[JURIST] The US Securities and Exchange Commission (SEC) [official website] on Wednesday charged Hewlett-Packard (HP) [corporate website] with violating the Foreign Corrupt Practices Act (FCPA) [text, PDF] by making improper payments [press release] to various government officials in order to obtain or keep contracts within certain countries. The US Department of Justice (DOJ) [official website] also announced [press release] on Wednesday that it had filed parallel criminal charges against HP in the US District Court for the Northern District of California [official website]. An order [text, PDF] by the SEC, which instituted settled administrative proceedings, stated that HP’s Russian subsidiary gave a Russian government official over $2 million in the years between 2000 and 2007 in order to retain a valuable contract with the federal prosecutor’s office. The order further alleges similar illegal payments made to officials in Poland and Mexico. Kara Brockmeyer, chief of the SEC Enforcement Division’s FCPA Unit, stated:
Hewlett-Packard lacked the internal controls to stop a pattern of illegal payments to win business in Mexico and Eastern Europe. The company’s books and records reflected the payments as legitimate commissions and expenses. Companies have a fundamental obligation to ensure that their internal controls are both reasonably designed and appropriately implemented across their entire business operations, and they should take a hard look at the agents conducting business on their behalf.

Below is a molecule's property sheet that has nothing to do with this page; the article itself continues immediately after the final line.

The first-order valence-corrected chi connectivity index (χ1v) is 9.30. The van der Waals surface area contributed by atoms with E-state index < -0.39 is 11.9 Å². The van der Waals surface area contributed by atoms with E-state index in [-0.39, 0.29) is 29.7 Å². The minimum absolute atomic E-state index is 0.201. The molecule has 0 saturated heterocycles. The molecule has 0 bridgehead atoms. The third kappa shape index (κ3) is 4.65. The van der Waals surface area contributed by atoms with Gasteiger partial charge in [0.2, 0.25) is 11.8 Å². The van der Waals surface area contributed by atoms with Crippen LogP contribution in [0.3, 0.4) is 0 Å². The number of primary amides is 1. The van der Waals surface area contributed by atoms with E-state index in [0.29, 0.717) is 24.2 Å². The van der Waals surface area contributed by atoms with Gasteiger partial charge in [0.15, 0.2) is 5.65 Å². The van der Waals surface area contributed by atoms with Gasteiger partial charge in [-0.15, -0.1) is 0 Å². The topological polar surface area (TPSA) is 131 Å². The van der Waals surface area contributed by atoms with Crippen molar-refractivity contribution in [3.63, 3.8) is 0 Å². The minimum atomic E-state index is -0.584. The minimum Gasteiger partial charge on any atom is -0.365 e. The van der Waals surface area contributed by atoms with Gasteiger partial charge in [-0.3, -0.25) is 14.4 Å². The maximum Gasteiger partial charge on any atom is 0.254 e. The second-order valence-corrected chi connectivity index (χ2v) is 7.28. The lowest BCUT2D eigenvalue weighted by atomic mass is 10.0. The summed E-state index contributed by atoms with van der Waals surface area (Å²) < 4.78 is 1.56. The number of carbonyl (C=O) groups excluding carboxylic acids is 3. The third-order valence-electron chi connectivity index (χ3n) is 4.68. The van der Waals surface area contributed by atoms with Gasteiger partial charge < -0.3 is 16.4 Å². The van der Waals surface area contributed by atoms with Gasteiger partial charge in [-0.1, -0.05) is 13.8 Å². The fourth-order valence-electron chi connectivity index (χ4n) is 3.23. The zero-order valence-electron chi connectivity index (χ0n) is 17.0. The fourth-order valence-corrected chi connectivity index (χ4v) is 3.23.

HP has agreed to pay $108 million in order to settle charges by the SEC and DOJ.
In July 2008 a former vice president for HP pleaded guilty [JURIST report] to one count of theft of trade secrets for giving HP protected information he obtained while working for IBM. In October 2007 HP subsidiary Mercury Interactive settled [JURIST report] derivative lawsuits regarding the alleged backdating of stock options. Earlier, in March, a California judge dismissed felony charges [JURIST report] against four defendants who pleaded guilty to misdemeanors in the HP pretexting scandal.